The Impact of Robert Frost on American Culture “In three words I can sum up everything I’ve learned about life: it goes on.” This is a quote from Robert Frost, one of the most influential writers in American history. He is most remembered for his realism writings and informal writing methods. Frost has been quoted by many great authors and even recognized by John F. Kennedy himself. He received a numerous amount of awards in his lifetime. He was awarded the Congressional Gold Medal in 1960 for his work, and on July 22, 1961, Frost was named poet of Vermont (William H. Pritchard 2000).
The sad woman, Hester, commences to watch her delightful child grow each day; and each day she grows more beautiful, more intelligent than the last (Hawthorne 41). However, as we begin to see more of Pearl, it is obvious that the little gem has inherited all of Hester’s main characteristics: her moodiness, her passion, her defiance, and her constant mischief. Although Hesther sees Pearl as the best thing that has ever happened to her, she begins to worry about the little girl. This sparks the everlasting conflict between Pearl and the Puritan
Whitman worked the majority of his life, including employments as a writer, instructor, government representative, and medical attendant in the Civil War. It’s very obvious to see in their poems the distinctions they had when communicating thoughts regarding basic themes. Although, Emily Dickinson and Walt Whitman had numerous contrasts in their composition styles, they had death as repetitive point in their lyrics.
Larkin’s early work shows the influence of Yeats. His first book, The North Ship, published in 1945 at his own expense, reflects his early infatuation with Yeats. Afterwards The Less Deceived, published in 1955, marked Larkin as an up-and-coming poet. The title itself makes clear Larkin’s newfound disillusionment with Yeats and modernism in general. Two more collections followed at similarly lengthy intervals: The Whitsun Weddings (1965), considered by many to be his finest achievement, and his last collection High Windows (1974), confirmed him as one of the finest poets in English Literary History.
Both his parents had also passed away by now and this only resulted in him becoming stronger and producing works of greater quality on the stage. In 1936, he became the first American playwright to receive the Nobel Prize in literature for, ''the power, honesty and deep-felt emotions of his dramatic works, which embody an original concept of tragedy." He soon suffered from another personal tragedy when he had a falling out with his daughter Oona and ended their relationship after she decided to marry actor Charlie Chaplin. After a notable absence from the dramatic world and the stage, O'Neill returned to the theatre with one of his most celebrated plays, The Iceman Cometh. In 1953, at the age of 65, Eugene O'Neill passed away due to bronchial pneumonia.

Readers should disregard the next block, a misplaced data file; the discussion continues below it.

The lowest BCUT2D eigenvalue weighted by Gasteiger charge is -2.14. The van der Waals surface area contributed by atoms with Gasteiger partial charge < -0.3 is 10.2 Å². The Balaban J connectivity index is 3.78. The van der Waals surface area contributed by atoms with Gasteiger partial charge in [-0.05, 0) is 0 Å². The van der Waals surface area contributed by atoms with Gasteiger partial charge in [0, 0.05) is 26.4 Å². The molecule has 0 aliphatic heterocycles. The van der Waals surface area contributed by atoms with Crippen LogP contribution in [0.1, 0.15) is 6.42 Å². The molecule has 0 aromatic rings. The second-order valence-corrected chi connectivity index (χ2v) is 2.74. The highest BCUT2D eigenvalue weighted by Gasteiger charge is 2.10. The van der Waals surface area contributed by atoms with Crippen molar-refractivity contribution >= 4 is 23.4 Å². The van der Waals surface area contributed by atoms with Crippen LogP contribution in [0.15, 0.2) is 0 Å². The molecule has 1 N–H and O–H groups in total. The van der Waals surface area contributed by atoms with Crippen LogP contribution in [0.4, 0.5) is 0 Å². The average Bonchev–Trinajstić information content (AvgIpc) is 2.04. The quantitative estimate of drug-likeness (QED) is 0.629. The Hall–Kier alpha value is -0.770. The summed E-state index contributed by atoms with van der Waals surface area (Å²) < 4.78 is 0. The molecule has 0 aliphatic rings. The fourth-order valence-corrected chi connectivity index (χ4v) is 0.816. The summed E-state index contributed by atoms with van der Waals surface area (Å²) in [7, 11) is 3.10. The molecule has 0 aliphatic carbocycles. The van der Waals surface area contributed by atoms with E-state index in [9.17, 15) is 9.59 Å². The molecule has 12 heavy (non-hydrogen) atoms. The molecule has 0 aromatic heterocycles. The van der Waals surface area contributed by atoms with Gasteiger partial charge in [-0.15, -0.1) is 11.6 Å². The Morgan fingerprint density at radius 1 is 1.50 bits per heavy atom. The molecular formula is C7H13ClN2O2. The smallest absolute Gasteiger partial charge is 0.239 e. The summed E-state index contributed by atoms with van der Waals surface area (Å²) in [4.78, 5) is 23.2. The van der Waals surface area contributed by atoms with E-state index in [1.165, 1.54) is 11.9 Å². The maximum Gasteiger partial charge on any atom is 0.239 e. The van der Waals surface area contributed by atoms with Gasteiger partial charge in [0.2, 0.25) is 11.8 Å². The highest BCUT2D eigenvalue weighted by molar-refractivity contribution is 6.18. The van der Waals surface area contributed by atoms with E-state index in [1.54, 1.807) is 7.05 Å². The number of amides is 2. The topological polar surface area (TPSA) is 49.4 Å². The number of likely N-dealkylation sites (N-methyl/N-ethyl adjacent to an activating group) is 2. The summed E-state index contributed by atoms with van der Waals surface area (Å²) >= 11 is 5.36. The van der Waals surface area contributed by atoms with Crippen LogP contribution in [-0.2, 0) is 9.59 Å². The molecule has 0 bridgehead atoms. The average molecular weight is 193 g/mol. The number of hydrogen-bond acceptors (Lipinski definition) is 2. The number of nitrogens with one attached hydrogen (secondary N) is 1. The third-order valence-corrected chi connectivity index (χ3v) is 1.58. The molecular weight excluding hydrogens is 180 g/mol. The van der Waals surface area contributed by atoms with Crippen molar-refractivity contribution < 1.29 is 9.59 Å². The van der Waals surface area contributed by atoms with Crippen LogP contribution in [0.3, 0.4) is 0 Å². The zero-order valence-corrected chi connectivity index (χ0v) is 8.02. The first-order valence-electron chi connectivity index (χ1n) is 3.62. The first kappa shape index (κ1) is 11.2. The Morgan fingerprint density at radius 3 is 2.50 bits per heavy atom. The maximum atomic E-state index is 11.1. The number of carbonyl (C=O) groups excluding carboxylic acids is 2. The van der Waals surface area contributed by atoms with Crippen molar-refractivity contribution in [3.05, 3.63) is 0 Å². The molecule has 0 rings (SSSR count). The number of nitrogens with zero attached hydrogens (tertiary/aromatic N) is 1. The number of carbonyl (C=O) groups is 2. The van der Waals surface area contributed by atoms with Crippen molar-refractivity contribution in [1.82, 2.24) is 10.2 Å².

Mary Shelley was a born in London, England on August 30, 1797. Following in her parent’s footsteps, she became one of the most famous authors of her time (Means). Her most popular work is Frankenstein or, the Modern Prometheus (Leighton 69). Since Mary Shelley was homeschooled, she was more intelligent than most girls her age. Her father, being a famous writer, caused Mary Shelley to be exposed to many different writers.
How many times have we heard about the Shakespeare's influence? Because of the particular and flawless works of William Shakespeare, it is not surprising that why he is an influential person in the literary society for more than century. Undoubtedly, there are many people willing to let their heart be broken and cry for his work over and over again. Although his body was consumed by the time, his name and spirit are still breathing in our world through the poetry, literature, book or even movie. It can be found Shakespeare's influence in every entertainment industry, especially his shortest and bloodiest tragedy like Macbeth (1610), which is the most famous one.
In “The Story of an Hour” by Kate Chopin readers realize how the main character, Louise Mallard, shows how she is joyful while gaining her independence after a tragic accident. The hysterical crying, continuously staring out the open window, and having heart trouble are key symbols throughout the short story. Chopin’s title of the short story is spot on as well. She is quick to the point and describes all the events during the short story that are covered in only an hour time. “The Story of an Hour” is introduced by readers learning that Louise Mallard has heart trouble.
The “American dream” has always been the idea of achieving success through hard work and determination, and has been a topic for discussion for quite some time. F. Scott Fitzgerald wrote extensively about it as one of the central themes in his magnum opus, “The Great Gatsby”. However, instead of attempting to inspire his readers with characters who made the dream come true for them, he tries to lecture the reader on how the dream died in the 1920s. One might even say that the overall mood of the novel might be one of strong cynicism, as it is distinctly indicated by the personalities of two characters in the book: Daisy and Tom Buchanan. While Daisy is portrayed as narcissistic and self-centered, Tom is shown as manipulative and forceful.
Amongst some of the greatest teachers of poetry in the 20th century it is not surprising that Theodore Roethke would be one of the names that is normally quoted. Some of the greatest American poets of the late 20th century have been inspired by his common theatrical classroom style and his passion. Suffering from a spells mental illness that were undiagnosed, Roethke also has an obsession for a lust for life. Although Roethke wrote many diverse body of works, it was "The Waking." that won him 1954 Pulitzer Prize for his poetry Some of his other works famous literature includes "Open House" and "The Far Field."